The new indictment filed in Manhattan Federal Court eliminated conspiracy charges against Avenatti, who is accused of attempting to extort the shoe giant for more than $20 million or he’d go public with claims the company secretly paid college basketball prospects.
Avenatti and Geragos were representing Gary Franklin Sr., a prominent figure in the youth basketball world, when prosecutors say Avenatti crossed the line from legal advocate to criminal.
A conspiracy charge requires an agreement with a second person, raising the possibility that Geragos was the other person involved in the alleged extortion plot. But in the new indictment, prosecutors replaced two conspiracy charges with an honest services fraud charge against Avenatti. The evidence in the case remains the same.
“I’ll go take $10 billion off your client’s market cap… I’m not f—–g around,” Avenatti told Nike lawyers on March 20, according to a criminal complaint.
Avenatti, 48, demanded Nike hire him and Geragos to conduct an internal investigation paying up to $25 million, the complaint reads.
Avenatti has pleaded not guilty and said he’s the victim of “vindictive prosecution” due to his criticism of President Trump. As part of his defense, Avenatti seeks to introduce evidence of Nike payments to college basketball players.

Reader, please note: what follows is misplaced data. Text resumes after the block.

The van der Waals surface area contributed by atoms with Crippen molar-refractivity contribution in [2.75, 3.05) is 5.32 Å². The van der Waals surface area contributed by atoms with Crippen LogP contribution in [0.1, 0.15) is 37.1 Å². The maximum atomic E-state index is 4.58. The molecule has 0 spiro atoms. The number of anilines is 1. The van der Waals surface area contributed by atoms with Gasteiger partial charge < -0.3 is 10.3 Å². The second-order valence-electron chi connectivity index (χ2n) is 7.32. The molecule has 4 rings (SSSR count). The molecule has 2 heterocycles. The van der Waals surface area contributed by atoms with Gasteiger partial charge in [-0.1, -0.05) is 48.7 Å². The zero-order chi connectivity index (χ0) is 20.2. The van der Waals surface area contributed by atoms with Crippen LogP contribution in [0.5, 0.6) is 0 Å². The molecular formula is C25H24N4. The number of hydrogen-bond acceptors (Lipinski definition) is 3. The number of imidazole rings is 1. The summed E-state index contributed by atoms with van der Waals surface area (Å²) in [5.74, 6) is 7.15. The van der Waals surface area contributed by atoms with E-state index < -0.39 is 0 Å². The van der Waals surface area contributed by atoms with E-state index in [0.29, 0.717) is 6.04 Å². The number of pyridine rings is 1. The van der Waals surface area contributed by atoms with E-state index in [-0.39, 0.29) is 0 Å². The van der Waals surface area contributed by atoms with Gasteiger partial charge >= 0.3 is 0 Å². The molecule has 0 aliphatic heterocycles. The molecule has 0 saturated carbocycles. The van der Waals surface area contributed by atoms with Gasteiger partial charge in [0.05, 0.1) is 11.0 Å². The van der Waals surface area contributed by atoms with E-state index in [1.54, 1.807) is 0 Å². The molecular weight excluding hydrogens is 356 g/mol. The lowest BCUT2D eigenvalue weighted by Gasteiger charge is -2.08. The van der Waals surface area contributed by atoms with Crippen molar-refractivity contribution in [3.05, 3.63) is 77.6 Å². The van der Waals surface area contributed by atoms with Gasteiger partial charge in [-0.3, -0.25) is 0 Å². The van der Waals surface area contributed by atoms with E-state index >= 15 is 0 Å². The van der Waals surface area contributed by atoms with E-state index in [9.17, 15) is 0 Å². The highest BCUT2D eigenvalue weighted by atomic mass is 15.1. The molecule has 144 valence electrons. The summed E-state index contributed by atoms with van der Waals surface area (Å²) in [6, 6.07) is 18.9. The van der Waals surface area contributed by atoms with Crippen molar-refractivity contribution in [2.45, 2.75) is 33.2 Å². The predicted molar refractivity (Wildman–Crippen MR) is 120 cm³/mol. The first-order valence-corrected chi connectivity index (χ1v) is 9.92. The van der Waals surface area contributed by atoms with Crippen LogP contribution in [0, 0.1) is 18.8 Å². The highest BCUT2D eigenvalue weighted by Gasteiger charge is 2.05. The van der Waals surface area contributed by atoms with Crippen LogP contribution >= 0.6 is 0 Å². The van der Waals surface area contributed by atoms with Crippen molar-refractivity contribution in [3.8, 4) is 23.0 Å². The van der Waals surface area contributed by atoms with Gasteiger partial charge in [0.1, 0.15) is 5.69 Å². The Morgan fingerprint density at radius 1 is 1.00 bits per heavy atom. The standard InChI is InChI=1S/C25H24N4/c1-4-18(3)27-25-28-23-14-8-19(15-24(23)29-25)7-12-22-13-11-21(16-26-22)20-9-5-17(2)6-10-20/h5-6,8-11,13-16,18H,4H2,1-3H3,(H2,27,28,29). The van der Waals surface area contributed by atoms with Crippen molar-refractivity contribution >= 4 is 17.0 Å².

Geragos, a Los Angeles-based attorney who has represented celebrities including Winona Ryder, Kesha, Colin Kaepernick and Michael Jackson, did not respond to an email. He has not been charged.
“I am extremely pleased that the two counts alleging I engaged in a conspiracy against Nike have just been dismissed by Trump’s DOJ. I expect to be fully exonerated when it is all said and done,” Avenatti tweeted.
A trial is set for January.
Avenatti is separately charged in Manhattan with stealing $300,000 from a book deal made by his former client, porn star Stormy Daniels, who claims to have had an affair with Trump. Avenatti became famous in large part through his aggressive representation of Daniels.
By STEPHEN REX BROWN
Elon Musk picks Berlin for Tesla’s Europe Gigafactory
Elon Musk said Tuesday during an awards ceremony in Germany that Tesla’s European gigafactory will be built in the Berlin area.
Musk was on stage to receive a Golden Steering Wheel Award given by BILD.
“There’s not enough time tonight to tell all the details,” Musk said during an on stage interview with Volkswagen Group CEO Herbert Diess. “But it’s in the Berlin area, and it’s near the new airport.”
Tesla is also going to create an engineering and design center in Berlin because “I think Berlin has some of the best art in the world,” Musk said.
Musk took to Twitter after the ceremony and provided a bit more detail, including that this factory will build batteries, powertrains and vehicles, beginning with the Model Y.
Will build batteries, powertrains & vehicles, starting with Model Y
— Elon Musk (@elonmusk) November 12, 2019
Diess thanked Musk while on stage for “pushing us” towards electrification. Diess later said that Musk and Telsa is demonstrating that moving towards electrification works.
“I don’t think Germany is that far behind,” Musk said when asked about why German automakers were behind in electric vehicles. He later added that some of the best cars in the world are made in Germany.
“Everyone knows that German engineering is outstanding and that’s part of the reason we’re locating our gigafactory Europe in Germany,” Musk said.
By Kirsten Korosec